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Sabbath School for a New Generation

Among Seventh Day Adventists, Sabbath School is a time for discussion and learning. It is the belief of this site that Sabbath School should be an exciting venue for the discussion of new ideas, instead of rehashing old arguments. So welcome to a virtual Sabbath School, a Sabbath School for a new generation.

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I am an Electrical Engineer, working at Intel in the Portland area. I received my undergraduate degree from Walla Walla College and graduate degrees from the University of Southern California. The views expressed on this website are my own and do not reflect the viewpoints of anybody else. I reserve the right to change my mind at any point in time.

Monday, March 27, 2006


Somewhat related to some of the talk about Ellen White as a prophet, is how does inspiration work. There was a discussion going around several blogs about slavery in the Bible. If slavery is bad and the Bible is the word of a Good God, why does the Bible allow for it and in some cases encourage it? It started on Ed Brayton's blog, Dispatches from the Culture Wars, where he discussed one of the reasons why he can't accept the Bible as God's Word. The conversation has been summed up quite well by Henry Neufeld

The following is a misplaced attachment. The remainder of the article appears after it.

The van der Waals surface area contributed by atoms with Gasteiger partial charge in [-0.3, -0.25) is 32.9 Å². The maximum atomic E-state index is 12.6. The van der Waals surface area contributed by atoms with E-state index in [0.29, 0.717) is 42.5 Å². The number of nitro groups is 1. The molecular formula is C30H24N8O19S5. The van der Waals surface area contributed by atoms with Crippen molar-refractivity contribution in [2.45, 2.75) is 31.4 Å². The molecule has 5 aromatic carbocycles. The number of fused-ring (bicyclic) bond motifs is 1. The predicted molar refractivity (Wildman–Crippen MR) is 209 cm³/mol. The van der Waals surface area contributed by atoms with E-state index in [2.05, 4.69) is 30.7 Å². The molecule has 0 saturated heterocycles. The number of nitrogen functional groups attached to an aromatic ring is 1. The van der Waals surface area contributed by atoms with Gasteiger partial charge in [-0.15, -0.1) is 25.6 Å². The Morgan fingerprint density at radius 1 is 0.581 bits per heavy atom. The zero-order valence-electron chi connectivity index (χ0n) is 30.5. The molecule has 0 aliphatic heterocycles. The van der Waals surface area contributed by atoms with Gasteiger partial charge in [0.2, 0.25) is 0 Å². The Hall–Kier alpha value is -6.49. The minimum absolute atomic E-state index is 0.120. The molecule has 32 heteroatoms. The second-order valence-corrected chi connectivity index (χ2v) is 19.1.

First, the starting point argument could be summarized as follows:

1. Slavery is immoral
2. The Bible condones slavery
3. God or God's word cannot condone something immoral
4. The Bible therefore cannot be God'’s word.

He agrees with points 1 and 2. His response to the dilemma is to agree that the Bible is not equivalent to God's word, although he maintains that the Bible is inspired.
My own response which deals with the relationship of the Bible to the concept of God'’s word. There's an unstated assumption almost everywhere in this discussion that the Bible and God'’s word are either equal or unrelated. My argument comes in here and is simply this: The Bible is a human-divine cooperation, and therefore shares imperfections of the human element. There will be things in the Bible that we do not want to implement today.

I think as Adventists, our struggles with Ellen White have prepared us well to engage in dialog about what to do with the difficult parts of the Bible. We have seen how inspiration worked in the recent past. We can vividly see how the Human and Divine interact. If we assume God is unchanging and he works in the present approximately the same as he did in the past then maybe the Bible was put together in a similar fashion. Alden Thompson articulates many of these ideas very well and in fact Henry's post is influenced by Alden Thompson and he references Alden's book, "Who's Afraid of the Old Testement God."

By the way, I highly recommend Henry's blog. He has some very useful articles on God as Creator, Inspiration, and the Bible.


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